31 October 2003
How Methodists and Anglicans reached the point of signing a Covenant
The Anglican-Methodist Covenant of England is to be signed tomorrow in Westminster by the leaders of the Methodist Church and the Church of England in the presence of Her Majesty The Queen. Leading up to this historic day is a story going back more than 200 years...
Methodism began as a movement within the Church of England, under the influence of the 18th century preacher and clergyman John Wesley. After his death in 1791, Methodism grew apart from the Church of England. Further revival movements and splits took place throughout the 19th century, before most of the separate strands of Methodism were united as the Methodist Church of Great Britain in 1932.
The suspicions of the 18th and 19th century gave way to a new ecumenical spirit in the 20th amongst many Christian churches. The British Council of Churches was formed in 1942 and the following decades saw increasing dialogue in areas such as common prayers, exchanging pulpits and liturgical revision. The pioneering of Local Ecumenical Partnerships (LEPs) since the 1960s has broken down barriers and forged new relationships locally and regionally. There are now more than 500 LEPs involving the two Churches - many also including the United Reformed Church.
Early Anglican-Methodist conversations about a possible national reunion led to detailed proposals in the late 1960s. But in 1972, the unity proposals failed to gain the required majority in the General Synod of the Church of England. A subsequent Covenanting for Unity proposal also failed in 1982. After these experiences, Anglicans and Methodists adopted the more cautious step-by-step approach that has led to today's Covenant.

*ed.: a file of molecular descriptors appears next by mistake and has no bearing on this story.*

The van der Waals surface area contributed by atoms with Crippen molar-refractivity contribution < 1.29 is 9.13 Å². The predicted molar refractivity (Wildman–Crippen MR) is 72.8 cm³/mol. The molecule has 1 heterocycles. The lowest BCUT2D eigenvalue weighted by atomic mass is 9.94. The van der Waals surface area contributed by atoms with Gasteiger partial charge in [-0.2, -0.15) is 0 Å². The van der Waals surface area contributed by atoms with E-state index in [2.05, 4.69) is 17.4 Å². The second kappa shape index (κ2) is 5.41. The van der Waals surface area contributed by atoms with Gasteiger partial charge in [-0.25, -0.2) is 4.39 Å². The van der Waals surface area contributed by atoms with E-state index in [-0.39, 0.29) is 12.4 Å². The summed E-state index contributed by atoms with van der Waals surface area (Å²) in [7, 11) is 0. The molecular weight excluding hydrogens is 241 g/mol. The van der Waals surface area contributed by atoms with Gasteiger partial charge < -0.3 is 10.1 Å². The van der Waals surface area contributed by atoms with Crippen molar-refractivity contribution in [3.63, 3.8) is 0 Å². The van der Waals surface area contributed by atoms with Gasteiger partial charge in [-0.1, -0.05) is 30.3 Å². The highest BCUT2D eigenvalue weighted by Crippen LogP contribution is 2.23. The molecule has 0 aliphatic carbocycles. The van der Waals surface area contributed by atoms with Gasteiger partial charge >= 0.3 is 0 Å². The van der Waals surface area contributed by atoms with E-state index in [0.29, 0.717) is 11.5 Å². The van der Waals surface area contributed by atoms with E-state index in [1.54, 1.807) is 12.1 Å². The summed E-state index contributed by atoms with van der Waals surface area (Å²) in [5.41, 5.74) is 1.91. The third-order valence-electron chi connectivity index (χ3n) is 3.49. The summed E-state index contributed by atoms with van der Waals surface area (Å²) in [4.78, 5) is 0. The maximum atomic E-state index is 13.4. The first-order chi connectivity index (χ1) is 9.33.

The language of the Covenant is similar to many of the covenants that have been signed between local and regional Christian churches. This is the first time that two of the largest Christian Churches in Britain have signed a national covenant and it has been described as "a major stepping stone towards organic unity".
In agreeing to enter into the Covenant, the two Churches have set up a Joint Implementation Commission to identify priorities that will help the two Churches work towards unity. The Commission's work will include sharing and suggesting good practice at local and regional level. This will include encouraging joint worship or mission projects, and the sharing of facilities and personnel.
The Commission will also decide on the setting up of working parties to undertake study on outstanding theological differences between the two churches on areas such as Episcopacy, Women's Leadership, and Holy Communion.
The Co-Chairs of the Joint Implementation Commission are Bishop Ian Cundy for the Church of England and former Methodist Conference Vice President, Professor Peter Howdle.
"The Common Statement of the Formal Conversations between the Methodist Church and the Church of England" is published jointly byMethodist Publishing House (PB140) and Church House Publishing (GS1409). Price: £4.25.